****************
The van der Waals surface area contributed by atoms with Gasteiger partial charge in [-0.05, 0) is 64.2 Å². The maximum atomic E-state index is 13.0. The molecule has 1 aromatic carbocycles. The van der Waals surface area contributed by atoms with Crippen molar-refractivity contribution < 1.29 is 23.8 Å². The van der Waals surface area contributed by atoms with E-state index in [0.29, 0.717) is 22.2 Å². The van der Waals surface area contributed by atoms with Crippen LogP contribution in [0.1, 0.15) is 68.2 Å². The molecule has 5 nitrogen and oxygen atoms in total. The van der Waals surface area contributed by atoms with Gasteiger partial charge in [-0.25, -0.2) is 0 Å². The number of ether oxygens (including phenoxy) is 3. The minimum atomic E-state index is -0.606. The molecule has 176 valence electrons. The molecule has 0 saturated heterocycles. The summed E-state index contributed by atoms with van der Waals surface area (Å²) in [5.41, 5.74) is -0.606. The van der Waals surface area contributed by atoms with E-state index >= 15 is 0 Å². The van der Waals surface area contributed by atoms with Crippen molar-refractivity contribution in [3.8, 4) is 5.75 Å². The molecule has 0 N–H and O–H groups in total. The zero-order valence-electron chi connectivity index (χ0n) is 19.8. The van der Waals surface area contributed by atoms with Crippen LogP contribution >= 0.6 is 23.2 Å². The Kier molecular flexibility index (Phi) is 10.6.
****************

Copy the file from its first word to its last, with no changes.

The van der Waals surface area contributed by atoms with Gasteiger partial charge in [-0.05, 0) is 64.2 Å². The maximum atomic E-state index is 13.0. The molecule has 1 aromatic carbocycles. The van der Waals surface area contributed by atoms with Crippen molar-refractivity contribution < 1.29 is 23.8 Å². The van der Waals surface area contributed by atoms with E-state index in [0.29, 0.717) is 22.2 Å². The van der Waals surface area contributed by atoms with Crippen LogP contribution in [0.1, 0.15) is 68.2 Å². The molecule has 5 nitrogen and oxygen atoms in total. The van der Waals surface area contributed by atoms with Gasteiger partial charge in [-0.25, -0.2) is 0 Å². The number of ether oxygens (including phenoxy) is 3. The minimum atomic E-state index is -0.606. The molecule has 176 valence electrons. The molecule has 0 saturated heterocycles. The summed E-state index contributed by atoms with van der Waals surface area (Å²) in [5.41, 5.74) is -0.606. The van der Waals surface area contributed by atoms with E-state index >= 15 is 0 Å². The van der Waals surface area contributed by atoms with Crippen molar-refractivity contribution in [3.8, 4) is 5.75 Å². The molecule has 0 N–H and O–H groups in total. The zero-order valence-electron chi connectivity index (χ0n) is 19.8. The van der Waals surface area contributed by atoms with Crippen LogP contribution >= 0.6 is 23.2 Å². The Kier molecular flexibility index (Phi) is 10.6.